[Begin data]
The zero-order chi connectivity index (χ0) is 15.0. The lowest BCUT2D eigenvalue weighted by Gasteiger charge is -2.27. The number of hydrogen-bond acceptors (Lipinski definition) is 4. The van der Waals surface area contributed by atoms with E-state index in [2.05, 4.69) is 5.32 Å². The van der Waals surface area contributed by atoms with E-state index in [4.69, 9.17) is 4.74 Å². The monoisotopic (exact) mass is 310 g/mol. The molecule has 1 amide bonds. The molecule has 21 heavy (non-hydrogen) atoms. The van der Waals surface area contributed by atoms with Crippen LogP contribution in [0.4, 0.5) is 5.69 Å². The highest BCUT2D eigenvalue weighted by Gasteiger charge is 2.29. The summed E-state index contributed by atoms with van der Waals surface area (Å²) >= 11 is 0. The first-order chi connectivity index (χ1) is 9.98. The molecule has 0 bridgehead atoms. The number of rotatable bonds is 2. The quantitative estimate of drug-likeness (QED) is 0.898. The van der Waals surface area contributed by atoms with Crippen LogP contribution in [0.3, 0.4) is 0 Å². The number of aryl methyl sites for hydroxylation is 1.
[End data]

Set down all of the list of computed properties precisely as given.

The zero-order chi connectivity index (χ0) is 15.0. The lowest BCUT2D eigenvalue weighted by Gasteiger charge is -2.27. The number of hydrogen-bond acceptors (Lipinski definition) is 4. The van der Waals surface area contributed by atoms with E-state index in [2.05, 4.69) is 5.32 Å². The van der Waals surface area contributed by atoms with E-state index in [4.69, 9.17) is 4.74 Å². The monoisotopic (exact) mass is 310 g/mol. The molecule has 1 amide bonds. The molecule has 21 heavy (non-hydrogen) atoms. The van der Waals surface area contributed by atoms with Crippen LogP contribution in [0.4, 0.5) is 5.69 Å². The highest BCUT2D eigenvalue weighted by Gasteiger charge is 2.29. The summed E-state index contributed by atoms with van der Waals surface area (Å²) >= 11 is 0. The first-order chi connectivity index (χ1) is 9.98. The molecule has 0 bridgehead atoms. The number of rotatable bonds is 2. The quantitative estimate of drug-likeness (QED) is 0.898. The van der Waals surface area contributed by atoms with Crippen LogP contribution in [0.3, 0.4) is 0 Å². The number of aryl methyl sites for hydroxylation is 1.